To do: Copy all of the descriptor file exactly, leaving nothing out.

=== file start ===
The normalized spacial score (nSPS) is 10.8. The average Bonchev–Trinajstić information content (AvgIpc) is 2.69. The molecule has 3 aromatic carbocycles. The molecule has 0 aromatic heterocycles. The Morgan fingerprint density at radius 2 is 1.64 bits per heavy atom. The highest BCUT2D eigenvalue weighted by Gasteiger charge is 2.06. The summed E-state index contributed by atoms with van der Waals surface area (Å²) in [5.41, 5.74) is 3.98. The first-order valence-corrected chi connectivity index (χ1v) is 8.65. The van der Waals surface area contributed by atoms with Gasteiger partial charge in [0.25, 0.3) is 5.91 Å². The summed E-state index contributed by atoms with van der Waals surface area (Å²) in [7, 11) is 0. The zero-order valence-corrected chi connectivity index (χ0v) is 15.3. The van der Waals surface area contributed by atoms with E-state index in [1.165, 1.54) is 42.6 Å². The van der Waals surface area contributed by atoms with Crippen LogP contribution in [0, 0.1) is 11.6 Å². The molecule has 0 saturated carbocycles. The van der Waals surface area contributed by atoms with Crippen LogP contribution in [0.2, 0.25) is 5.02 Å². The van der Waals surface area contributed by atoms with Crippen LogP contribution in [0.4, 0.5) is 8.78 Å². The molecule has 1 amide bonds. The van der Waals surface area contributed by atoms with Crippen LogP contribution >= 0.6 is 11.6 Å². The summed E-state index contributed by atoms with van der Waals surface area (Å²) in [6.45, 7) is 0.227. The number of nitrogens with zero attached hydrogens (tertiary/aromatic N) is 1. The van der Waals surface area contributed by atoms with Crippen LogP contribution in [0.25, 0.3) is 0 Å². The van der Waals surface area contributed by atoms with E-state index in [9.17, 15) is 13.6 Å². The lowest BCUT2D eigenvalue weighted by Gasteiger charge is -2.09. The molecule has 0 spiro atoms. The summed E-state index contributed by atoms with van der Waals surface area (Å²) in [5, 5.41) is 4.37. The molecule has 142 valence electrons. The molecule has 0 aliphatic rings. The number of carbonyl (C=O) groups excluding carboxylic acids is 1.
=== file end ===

The normalized spacial score (nSPS) is 10.8. The average Bonchev–Trinajstić information content (AvgIpc) is 2.69. The molecule has 3 aromatic carbocycles. The molecule has 0 aromatic heterocycles. The Morgan fingerprint density at radius 2 is 1.64 bits per heavy atom. The highest BCUT2D eigenvalue weighted by Gasteiger charge is 2.06. The summed E-state index contributed by atoms with van der Waals surface area (Å²) in [5.41, 5.74) is 3.98. The first-order valence-corrected chi connectivity index (χ1v) is 8.65. The van der Waals surface area contributed by atoms with Gasteiger partial charge in [0.25, 0.3) is 5.91 Å². The summed E-state index contributed by atoms with van der Waals surface area (Å²) in [7, 11) is 0. The zero-order valence-corrected chi connectivity index (χ0v) is 15.3. The van der Waals surface area contributed by atoms with E-state index in [1.165, 1.54) is 42.6 Å². The van der Waals surface area contributed by atoms with Crippen LogP contribution in [0, 0.1) is 11.6 Å². The molecule has 0 saturated carbocycles. The van der Waals surface area contributed by atoms with Crippen LogP contribution in [0.2, 0.25) is 5.02 Å². The van der Waals surface area contributed by atoms with Crippen LogP contribution in [0.4, 0.5) is 8.78 Å². The molecule has 1 amide bonds. The van der Waals surface area contributed by atoms with Crippen LogP contribution >= 0.6 is 11.6 Å². The summed E-state index contributed by atoms with van der Waals surface area (Å²) in [6.45, 7) is 0.227. The number of nitrogens with zero attached hydrogens (tertiary/aromatic N) is 1. The van der Waals surface area contributed by atoms with Crippen LogP contribution in [0.25, 0.3) is 0 Å². The van der Waals surface area contributed by atoms with E-state index in [9.17, 15) is 13.6 Å². The lowest BCUT2D eigenvalue weighted by Gasteiger charge is -2.09. The molecule has 0 spiro atoms. The summed E-state index contributed by atoms with van der Waals surface area (Å²) in [5, 5.41) is 4.37. The molecule has 142 valence electrons. The molecule has 0 aliphatic rings. The number of carbonyl (C=O) groups excluding carboxylic acids is 1.